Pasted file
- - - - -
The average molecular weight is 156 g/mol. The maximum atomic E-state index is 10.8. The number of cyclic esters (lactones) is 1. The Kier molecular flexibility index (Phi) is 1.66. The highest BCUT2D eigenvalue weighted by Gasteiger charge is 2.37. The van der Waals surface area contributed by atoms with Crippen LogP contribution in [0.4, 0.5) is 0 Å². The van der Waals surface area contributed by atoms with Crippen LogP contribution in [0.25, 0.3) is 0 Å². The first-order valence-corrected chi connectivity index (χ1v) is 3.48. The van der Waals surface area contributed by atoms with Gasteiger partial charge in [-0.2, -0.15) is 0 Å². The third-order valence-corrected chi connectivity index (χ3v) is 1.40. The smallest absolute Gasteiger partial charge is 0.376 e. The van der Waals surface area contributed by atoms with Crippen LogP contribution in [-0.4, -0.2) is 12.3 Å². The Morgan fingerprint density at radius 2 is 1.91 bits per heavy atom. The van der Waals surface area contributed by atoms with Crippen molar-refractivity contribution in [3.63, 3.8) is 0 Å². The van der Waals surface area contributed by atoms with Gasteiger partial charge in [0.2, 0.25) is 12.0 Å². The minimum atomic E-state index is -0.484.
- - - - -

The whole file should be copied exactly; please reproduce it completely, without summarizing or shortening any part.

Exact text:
The average molecular weight is 156 g/mol. The maximum atomic E-state index is 10.8. The number of cyclic esters (lactones) is 1. The Kier molecular flexibility index (Phi) is 1.66. The highest BCUT2D eigenvalue weighted by Gasteiger charge is 2.37. The van der Waals surface area contributed by atoms with Crippen LogP contribution in [0.4, 0.5) is 0 Å². The van der Waals surface area contributed by atoms with Crippen LogP contribution in [0.25, 0.3) is 0 Å². The first-order valence-corrected chi connectivity index (χ1v) is 3.48. The van der Waals surface area contributed by atoms with Gasteiger partial charge in [-0.2, -0.15) is 0 Å². The third-order valence-corrected chi connectivity index (χ3v) is 1.40. The smallest absolute Gasteiger partial charge is 0.376 e. The van der Waals surface area contributed by atoms with Crippen LogP contribution in [-0.4, -0.2) is 12.3 Å². The Morgan fingerprint density at radius 2 is 1.91 bits per heavy atom. The van der Waals surface area contributed by atoms with Crippen molar-refractivity contribution in [3.63, 3.8) is 0 Å². The van der Waals surface area contributed by atoms with Gasteiger partial charge in [0.2, 0.25) is 12.0 Å². The minimum atomic E-state index is -0.484.